Companies may not even know their hiring practices are discriminatory, but a lack of awareness won’t protect talent managers and the organizations they serve from paying the steep price for non-OFCCP compliance.
The Internet has made it easier for everyone to apply for a job. But it has also made it easier for companies to inadvertently discriminate against job seekers.
The Office of Federal Contract Compliance Programs (OFCCP), a division of the Department of Labor’s Employment Standards Administration, oversees federal government contractors’ hiring practices. The OFCCP is charged with finding and penalizing organizations that discriminate against job seekers, and its work — ensuring compliance with employment regulations with respect to discrimination and affirmative action — keeps the organization awfully busy.
Organizational efforts to remedy systemic hiring discrimination can cost a great deal, but not being compliant is even more expensive. In 2006 and 2007 combined, the OFCCP collected more than $100 million in settlements from federal contractors with noncompliant recruitment and hiring practices.
To avoid this unnecessary cost to both the bottom line and brand reputation, federal contractors and talent managers must scrutinize their recruitment processes and quickly fix any problems before an audit occurs.
Increased Applicant Scrutiny
In 2006, the OFCCP implemented the now-infamous Internet Applicant regulation. This ruling defines how an expression of interest for employment acquired through electronic media actually can be considered an application for government contractors. To monitor and regulate this rule, the OFCCP established four criteria that deem how, when and why a person becomes an Internet Applicant.
Prior to implementation of the Internet Applicant rule, the OFCCP generally only received and reviewed applicant data from individuals who were interviewed for particular positions. However, the change in the definition of “applicant,” necessitated by the onset of the Internet age, has resulted in federal contractors being required to maintain data that formerly was not reviewed by compliance auditors. This includes “expressions of interest” ranging from resume-database searches to all resumes retrieved from a university job fair.
With the new regulation, the agency also defined specific electronic data techniques that would be considered in determining compliance when gathering and reviewing electronic expressions of interest. The ruling introduced a new “basic qualifications” standard, which in combination with the other criteria defining an Internet Applicant, set clear guidelines on the records government contractors must keep as they receive electronic expressions of interest.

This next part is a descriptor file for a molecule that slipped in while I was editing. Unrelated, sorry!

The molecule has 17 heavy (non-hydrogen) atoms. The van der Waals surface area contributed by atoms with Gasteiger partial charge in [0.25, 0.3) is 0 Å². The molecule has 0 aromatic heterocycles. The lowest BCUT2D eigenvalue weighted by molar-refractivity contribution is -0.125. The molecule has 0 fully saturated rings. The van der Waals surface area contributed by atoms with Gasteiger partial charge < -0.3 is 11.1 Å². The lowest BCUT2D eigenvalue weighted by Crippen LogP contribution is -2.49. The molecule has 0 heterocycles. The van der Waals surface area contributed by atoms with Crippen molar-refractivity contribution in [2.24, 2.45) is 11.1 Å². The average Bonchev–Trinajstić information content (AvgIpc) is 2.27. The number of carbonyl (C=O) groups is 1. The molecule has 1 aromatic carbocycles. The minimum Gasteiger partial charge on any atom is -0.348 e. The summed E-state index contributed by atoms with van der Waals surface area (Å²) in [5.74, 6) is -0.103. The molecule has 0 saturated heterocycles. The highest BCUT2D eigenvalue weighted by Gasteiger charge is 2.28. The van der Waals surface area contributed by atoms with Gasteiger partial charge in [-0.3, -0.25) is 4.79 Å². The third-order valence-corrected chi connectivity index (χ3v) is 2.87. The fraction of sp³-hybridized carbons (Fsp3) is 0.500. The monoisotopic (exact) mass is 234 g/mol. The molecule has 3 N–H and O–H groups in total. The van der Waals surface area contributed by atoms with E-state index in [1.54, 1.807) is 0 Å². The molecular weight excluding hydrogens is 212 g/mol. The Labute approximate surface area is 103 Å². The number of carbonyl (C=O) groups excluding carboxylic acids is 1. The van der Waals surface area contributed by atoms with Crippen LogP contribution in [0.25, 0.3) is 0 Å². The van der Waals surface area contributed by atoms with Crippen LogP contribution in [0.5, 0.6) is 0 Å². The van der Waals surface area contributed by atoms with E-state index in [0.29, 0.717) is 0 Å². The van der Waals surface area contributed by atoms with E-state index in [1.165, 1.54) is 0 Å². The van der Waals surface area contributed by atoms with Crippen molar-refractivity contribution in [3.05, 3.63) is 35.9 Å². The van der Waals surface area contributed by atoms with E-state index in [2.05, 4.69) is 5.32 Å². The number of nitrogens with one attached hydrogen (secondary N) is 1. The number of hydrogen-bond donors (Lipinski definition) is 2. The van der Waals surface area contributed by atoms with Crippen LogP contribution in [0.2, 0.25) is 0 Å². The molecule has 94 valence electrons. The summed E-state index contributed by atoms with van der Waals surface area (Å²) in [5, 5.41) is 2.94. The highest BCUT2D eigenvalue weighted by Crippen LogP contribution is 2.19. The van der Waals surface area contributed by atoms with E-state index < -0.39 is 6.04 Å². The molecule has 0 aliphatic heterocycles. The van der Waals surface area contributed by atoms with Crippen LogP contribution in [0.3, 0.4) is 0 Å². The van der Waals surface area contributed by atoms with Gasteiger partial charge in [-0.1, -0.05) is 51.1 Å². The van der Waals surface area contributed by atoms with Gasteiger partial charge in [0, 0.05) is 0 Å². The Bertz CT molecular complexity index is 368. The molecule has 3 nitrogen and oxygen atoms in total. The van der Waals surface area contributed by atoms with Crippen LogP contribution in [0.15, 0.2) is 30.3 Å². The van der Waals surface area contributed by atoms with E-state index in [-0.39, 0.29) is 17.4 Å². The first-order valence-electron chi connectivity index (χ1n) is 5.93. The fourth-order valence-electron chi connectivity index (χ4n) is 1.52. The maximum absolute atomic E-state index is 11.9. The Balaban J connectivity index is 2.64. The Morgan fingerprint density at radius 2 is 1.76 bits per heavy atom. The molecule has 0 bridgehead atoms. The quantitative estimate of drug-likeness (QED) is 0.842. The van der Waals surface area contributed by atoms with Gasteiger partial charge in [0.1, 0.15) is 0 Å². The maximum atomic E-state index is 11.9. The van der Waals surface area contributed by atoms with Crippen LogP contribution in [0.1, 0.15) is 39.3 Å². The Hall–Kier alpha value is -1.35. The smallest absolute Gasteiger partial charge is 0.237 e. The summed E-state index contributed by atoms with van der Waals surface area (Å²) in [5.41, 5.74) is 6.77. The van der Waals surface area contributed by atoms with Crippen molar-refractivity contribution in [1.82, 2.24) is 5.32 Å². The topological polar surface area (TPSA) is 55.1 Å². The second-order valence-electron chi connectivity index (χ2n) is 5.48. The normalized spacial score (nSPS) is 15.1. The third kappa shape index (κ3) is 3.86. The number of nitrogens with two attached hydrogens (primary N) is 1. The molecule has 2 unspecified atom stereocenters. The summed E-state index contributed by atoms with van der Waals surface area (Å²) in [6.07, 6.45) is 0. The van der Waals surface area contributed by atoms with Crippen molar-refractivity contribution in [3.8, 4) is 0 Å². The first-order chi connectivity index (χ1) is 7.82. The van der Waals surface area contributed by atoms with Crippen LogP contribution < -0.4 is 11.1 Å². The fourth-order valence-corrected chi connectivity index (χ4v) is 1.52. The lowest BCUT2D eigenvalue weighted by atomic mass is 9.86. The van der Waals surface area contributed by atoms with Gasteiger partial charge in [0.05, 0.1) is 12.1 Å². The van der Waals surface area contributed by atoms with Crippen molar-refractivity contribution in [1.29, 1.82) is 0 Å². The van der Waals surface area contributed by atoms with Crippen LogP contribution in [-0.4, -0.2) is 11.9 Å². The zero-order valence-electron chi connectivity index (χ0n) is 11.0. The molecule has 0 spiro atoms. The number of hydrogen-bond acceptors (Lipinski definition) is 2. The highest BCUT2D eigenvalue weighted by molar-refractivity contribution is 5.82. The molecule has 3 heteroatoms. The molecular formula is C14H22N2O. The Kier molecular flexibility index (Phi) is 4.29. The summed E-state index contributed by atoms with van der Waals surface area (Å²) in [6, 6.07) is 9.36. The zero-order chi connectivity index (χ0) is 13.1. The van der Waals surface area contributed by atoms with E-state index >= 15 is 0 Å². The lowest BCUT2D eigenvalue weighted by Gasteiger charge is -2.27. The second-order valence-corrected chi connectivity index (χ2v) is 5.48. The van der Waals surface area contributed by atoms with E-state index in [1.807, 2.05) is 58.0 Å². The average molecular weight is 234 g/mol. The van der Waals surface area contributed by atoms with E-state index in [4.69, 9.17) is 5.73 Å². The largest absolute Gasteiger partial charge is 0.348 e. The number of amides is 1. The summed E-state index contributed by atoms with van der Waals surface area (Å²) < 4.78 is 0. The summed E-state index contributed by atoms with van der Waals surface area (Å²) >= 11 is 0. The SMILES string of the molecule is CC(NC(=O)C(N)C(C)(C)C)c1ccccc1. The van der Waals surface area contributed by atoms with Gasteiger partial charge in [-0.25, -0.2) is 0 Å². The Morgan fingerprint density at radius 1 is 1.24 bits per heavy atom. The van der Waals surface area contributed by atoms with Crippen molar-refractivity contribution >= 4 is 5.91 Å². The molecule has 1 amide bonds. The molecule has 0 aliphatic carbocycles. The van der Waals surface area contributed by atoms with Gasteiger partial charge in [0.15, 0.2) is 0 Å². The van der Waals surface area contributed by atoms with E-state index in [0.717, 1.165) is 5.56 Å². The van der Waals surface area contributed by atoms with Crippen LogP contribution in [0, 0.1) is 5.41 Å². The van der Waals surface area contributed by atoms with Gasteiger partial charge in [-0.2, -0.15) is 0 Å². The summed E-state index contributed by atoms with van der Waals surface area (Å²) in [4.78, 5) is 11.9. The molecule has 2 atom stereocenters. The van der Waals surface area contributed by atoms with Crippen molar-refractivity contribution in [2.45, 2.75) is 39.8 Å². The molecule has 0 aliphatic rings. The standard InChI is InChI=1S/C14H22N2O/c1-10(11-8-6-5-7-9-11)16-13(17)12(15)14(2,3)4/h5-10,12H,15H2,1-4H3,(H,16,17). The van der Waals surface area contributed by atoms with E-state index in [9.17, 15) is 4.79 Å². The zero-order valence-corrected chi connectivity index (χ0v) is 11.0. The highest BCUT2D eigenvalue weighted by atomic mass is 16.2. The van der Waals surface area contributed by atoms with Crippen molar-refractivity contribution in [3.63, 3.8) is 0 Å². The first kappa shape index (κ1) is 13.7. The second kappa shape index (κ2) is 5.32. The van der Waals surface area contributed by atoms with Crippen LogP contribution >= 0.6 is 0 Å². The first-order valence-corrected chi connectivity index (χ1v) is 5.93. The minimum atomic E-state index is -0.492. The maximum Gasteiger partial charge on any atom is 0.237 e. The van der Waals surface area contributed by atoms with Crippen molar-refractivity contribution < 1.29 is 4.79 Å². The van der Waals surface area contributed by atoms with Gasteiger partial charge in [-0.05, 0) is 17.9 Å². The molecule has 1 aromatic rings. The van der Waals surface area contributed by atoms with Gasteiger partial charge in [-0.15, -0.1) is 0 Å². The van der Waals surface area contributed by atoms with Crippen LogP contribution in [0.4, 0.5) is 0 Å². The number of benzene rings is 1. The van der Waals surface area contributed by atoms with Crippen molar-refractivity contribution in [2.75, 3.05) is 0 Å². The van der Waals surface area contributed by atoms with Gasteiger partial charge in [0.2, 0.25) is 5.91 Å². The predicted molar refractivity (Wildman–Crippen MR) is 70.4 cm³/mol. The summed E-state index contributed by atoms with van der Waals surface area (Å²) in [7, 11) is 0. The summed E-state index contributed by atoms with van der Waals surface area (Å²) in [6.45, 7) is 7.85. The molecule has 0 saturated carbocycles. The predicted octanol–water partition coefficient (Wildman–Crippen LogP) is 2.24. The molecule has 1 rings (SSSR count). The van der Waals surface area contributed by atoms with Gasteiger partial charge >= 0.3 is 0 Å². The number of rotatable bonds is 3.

With the OFCCP’s changing focus, the Internet Applicant regulations now require government contractors to capture data that will allow the OFCCP to more easily assess and identify the presence of systemic discrimination.
A Shift in Focus
Once focused primarily on good-faith efforts, the OFCCP now heavily targets systemic discrimination, be it intentional or unintentional. The rationale is that, regardless of intent, discrimination inflicts damage on an organization’s applicants. The OFCCP’s shift in focus has increased federal contractors’ risk of noncompliance by expanding what data government contractors are required to track.
The OFCCP indicates that in 30 percent of its audits, recordkeeping violations are uncovered. Prior to the OFCCP’s heightened scrutiny, companies were able to make changes or correct problems at their convenience. Now, once a company has been issued a violation, the agency seeks data to confirm it has promptly implemented compliant recruitment processes.
Therefore, the longer companies wait to amend flawed practices, the greater the likelihood the OFCCP will uncover and penalize them for systemic discrimination in hiring practices.
Since the implementation of the Internet Applicant ruling in early 2006, companies have had more than two years to re-evaluate and, where necessary, correct their recruitment processes to ensure regulation compliance. As the ruling ages and all OFCCP auditors become focused on enforcing the regulation, the number of recordkeeping audits has increased. Many of the OFCCP auditors are new and, as they gain additional experience, likely will increase the frequency and the analytical nature of the audits.
Compliance Is Costly